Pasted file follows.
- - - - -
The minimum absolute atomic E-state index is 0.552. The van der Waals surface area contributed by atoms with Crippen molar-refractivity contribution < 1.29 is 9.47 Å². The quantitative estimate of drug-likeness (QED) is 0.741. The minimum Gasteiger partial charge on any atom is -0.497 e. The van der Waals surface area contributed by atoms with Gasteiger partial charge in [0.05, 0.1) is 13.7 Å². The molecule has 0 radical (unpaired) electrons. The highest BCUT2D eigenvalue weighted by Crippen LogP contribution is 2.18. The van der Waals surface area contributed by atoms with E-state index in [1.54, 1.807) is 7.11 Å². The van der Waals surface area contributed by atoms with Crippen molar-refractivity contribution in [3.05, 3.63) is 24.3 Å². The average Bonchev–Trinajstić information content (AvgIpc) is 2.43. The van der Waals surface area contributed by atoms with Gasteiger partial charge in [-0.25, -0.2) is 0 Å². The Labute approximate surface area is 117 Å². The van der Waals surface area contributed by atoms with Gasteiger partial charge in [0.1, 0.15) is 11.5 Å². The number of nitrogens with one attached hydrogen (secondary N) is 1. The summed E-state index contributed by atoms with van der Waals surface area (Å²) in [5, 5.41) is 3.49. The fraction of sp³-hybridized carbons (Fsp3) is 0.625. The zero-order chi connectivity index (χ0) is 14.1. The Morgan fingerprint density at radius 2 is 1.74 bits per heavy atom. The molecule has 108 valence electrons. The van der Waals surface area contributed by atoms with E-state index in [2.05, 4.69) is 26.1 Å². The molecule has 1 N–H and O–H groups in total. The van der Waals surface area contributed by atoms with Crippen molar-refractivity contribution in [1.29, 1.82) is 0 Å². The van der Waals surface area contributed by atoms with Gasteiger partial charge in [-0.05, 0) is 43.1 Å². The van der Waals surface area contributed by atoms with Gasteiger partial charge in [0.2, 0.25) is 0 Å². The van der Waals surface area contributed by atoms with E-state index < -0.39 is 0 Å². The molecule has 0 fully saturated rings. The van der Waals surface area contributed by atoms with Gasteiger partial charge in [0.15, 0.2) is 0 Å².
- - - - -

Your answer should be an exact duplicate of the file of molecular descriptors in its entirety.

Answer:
The minimum absolute atomic E-state index is 0.552. The van der Waals surface area contributed by atoms with Crippen molar-refractivity contribution < 1.29 is 9.47 Å². The quantitative estimate of drug-likeness (QED) is 0.741. The minimum Gasteiger partial charge on any atom is -0.497 e. The van der Waals surface area contributed by atoms with Gasteiger partial charge in [0.05, 0.1) is 13.7 Å². The molecule has 0 radical (unpaired) electrons. The highest BCUT2D eigenvalue weighted by Crippen LogP contribution is 2.18. The van der Waals surface area contributed by atoms with E-state index in [1.54, 1.807) is 7.11 Å². The van der Waals surface area contributed by atoms with Crippen molar-refractivity contribution in [3.05, 3.63) is 24.3 Å². The average Bonchev–Trinajstić information content (AvgIpc) is 2.43. The van der Waals surface area contributed by atoms with Gasteiger partial charge in [-0.25, -0.2) is 0 Å². The Labute approximate surface area is 117 Å². The van der Waals surface area contributed by atoms with Gasteiger partial charge in [0.1, 0.15) is 11.5 Å². The number of nitrogens with one attached hydrogen (secondary N) is 1. The summed E-state index contributed by atoms with van der Waals surface area (Å²) in [5, 5.41) is 3.49. The fraction of sp³-hybridized carbons (Fsp3) is 0.625. The zero-order chi connectivity index (χ0) is 14.1. The Morgan fingerprint density at radius 2 is 1.74 bits per heavy atom. The molecule has 108 valence electrons. The van der Waals surface area contributed by atoms with E-state index in [2.05, 4.69) is 26.1 Å². The molecule has 1 N–H and O–H groups in total. The van der Waals surface area contributed by atoms with Crippen molar-refractivity contribution in [1.29, 1.82) is 0 Å². The van der Waals surface area contributed by atoms with Gasteiger partial charge in [-0.05, 0) is 43.1 Å². The van der Waals surface area contributed by atoms with Gasteiger partial charge in [0.2, 0.25) is 0 Å². The van der Waals surface area contributed by atoms with E-state index < -0.39 is 0 Å². The molecule has 0 fully saturated rings. The van der Waals surface area contributed by atoms with Gasteiger partial charge in [0.15, 0.2) is 0 Å².